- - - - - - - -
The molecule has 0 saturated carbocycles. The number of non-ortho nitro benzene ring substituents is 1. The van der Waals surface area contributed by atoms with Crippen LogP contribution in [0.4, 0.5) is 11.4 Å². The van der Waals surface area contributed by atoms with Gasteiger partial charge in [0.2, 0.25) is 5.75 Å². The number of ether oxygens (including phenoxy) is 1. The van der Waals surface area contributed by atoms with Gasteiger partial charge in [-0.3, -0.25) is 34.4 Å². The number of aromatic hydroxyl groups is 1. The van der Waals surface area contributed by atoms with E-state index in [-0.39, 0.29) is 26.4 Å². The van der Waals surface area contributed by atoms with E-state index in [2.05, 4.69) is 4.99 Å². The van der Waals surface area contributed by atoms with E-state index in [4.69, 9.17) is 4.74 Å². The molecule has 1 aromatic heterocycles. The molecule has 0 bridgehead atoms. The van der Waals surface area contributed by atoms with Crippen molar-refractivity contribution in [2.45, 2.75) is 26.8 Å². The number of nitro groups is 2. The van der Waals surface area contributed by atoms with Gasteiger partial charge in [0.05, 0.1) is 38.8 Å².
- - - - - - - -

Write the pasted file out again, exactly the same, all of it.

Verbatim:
The molecule has 0 saturated carbocycles. The number of non-ortho nitro benzene ring substituents is 1. The van der Waals surface area contributed by atoms with Crippen LogP contribution in [0.4, 0.5) is 11.4 Å². The van der Waals surface area contributed by atoms with Gasteiger partial charge in [0.2, 0.25) is 5.75 Å². The number of ether oxygens (including phenoxy) is 1. The van der Waals surface area contributed by atoms with Gasteiger partial charge in [-0.3, -0.25) is 34.4 Å². The number of aromatic hydroxyl groups is 1. The van der Waals surface area contributed by atoms with E-state index in [-0.39, 0.29) is 26.4 Å². The van der Waals surface area contributed by atoms with E-state index in [2.05, 4.69) is 4.99 Å². The van der Waals surface area contributed by atoms with E-state index in [4.69, 9.17) is 4.74 Å². The molecule has 1 aromatic heterocycles. The molecule has 0 bridgehead atoms. The van der Waals surface area contributed by atoms with Crippen molar-refractivity contribution in [2.45, 2.75) is 26.8 Å². The number of nitro groups is 2. The van der Waals surface area contributed by atoms with Gasteiger partial charge in [0.05, 0.1) is 38.8 Å².